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Take one Children of Bodom, slow them down a bit, refrain from an overuse of keyboards, season with some classy Jesper Strömblad songwriting and add rollicking female vocals to it. You have the basic recipe for the band Sinergy: crisp, not too polished power metal with an amalgamation of excellent musicians bringing their skills to the table. But it doesn't quite work out for this first outing as well as it could have with the names behind the music: Sharlee D'Angelo (Arch Enemy, Mercyful Fate, and Witchery etc.), Jesper Strömblad (In Flames) and Alexi Laiho (Children of Bodom) all contribute to the proceedings.
The songs combine Alexi's signature fluid neo-classical fret-play and Jasper’s sturdy rhythm guitars into carefully pieced together songs that work out between their styles. They don't go as far as touching upon the work of their respective main bands, but they lay promising foundations to build upon in future (Jesper would depart from the line-up after this album though). You get sizeable helpings of your traditional speedy, balls out numbers in “Venomous Vixens” and “The Warrior Princess”, lightly keyboard laced mystique in “The Fourth World” and an offering from the hit-or-miss ballad category. Metal bands either have the art of the ballad down to an invigorating, emotionally stirring impact, or just fall limply by the wayside. Sinergy comes somewhere in between, as they seem to be trying hard on these types of songs, but never quite get it right.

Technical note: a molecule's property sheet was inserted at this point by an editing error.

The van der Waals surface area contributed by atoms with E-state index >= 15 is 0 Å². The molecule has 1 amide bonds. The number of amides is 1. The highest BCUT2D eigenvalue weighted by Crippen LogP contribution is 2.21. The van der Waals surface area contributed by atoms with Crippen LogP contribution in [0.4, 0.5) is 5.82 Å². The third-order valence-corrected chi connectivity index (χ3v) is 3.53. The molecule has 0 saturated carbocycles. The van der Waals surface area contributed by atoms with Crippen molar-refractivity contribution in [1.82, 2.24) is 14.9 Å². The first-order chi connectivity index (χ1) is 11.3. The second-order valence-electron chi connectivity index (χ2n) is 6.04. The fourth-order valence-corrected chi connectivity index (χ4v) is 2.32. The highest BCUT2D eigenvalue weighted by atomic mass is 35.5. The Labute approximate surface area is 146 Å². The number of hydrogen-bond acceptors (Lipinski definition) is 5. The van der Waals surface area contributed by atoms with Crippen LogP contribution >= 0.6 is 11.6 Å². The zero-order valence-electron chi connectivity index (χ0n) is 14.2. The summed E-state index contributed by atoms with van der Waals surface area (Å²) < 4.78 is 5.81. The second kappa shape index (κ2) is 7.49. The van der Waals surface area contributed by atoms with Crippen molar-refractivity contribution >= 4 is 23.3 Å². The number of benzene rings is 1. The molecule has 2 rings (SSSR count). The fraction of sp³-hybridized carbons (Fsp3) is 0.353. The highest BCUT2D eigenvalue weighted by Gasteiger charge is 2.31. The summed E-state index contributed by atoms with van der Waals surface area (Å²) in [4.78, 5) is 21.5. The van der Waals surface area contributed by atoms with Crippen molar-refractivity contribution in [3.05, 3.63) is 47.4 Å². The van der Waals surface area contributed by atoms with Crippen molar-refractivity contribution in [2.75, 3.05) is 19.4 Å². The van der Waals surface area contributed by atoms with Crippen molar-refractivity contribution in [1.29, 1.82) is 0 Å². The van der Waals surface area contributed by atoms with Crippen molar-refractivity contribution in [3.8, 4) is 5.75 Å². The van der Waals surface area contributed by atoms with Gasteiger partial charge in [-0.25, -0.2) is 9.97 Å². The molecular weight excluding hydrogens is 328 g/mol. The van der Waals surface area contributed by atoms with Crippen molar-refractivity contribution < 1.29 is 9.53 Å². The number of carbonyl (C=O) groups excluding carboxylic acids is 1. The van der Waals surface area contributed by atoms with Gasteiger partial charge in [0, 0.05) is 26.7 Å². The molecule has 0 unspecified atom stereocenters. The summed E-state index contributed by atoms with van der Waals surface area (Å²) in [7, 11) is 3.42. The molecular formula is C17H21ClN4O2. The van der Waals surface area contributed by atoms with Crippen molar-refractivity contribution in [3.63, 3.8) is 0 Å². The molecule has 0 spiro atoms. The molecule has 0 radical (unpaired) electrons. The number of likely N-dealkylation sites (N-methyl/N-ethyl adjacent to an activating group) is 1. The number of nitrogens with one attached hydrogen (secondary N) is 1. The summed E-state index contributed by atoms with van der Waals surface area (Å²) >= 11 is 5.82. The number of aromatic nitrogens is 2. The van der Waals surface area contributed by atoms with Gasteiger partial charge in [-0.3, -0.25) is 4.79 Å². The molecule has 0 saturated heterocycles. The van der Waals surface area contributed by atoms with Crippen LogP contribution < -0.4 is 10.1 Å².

Vocalist Kimberly Goss, for whom this is the first band she could call her own sounds a little watery at this stage, but makes up for it with frequent bursts of raw power. She has her own individual voice that isn’t trying to clone anyone, but can be reasonably compared to other singers like Doro Pesch.
They breach no new frontiers, but this serves as a testing ground on which to collect some ideas together and the results are positive, thus Sinergy has continued inexorably onwards since. However, it has a sour aftertaste since it’s clear that a band of this calibre could have pulled out all the stops on this and really made something worth hanging on to. It falters up against the other two releases, but those meaty, fulfilling tunes make it a keeper.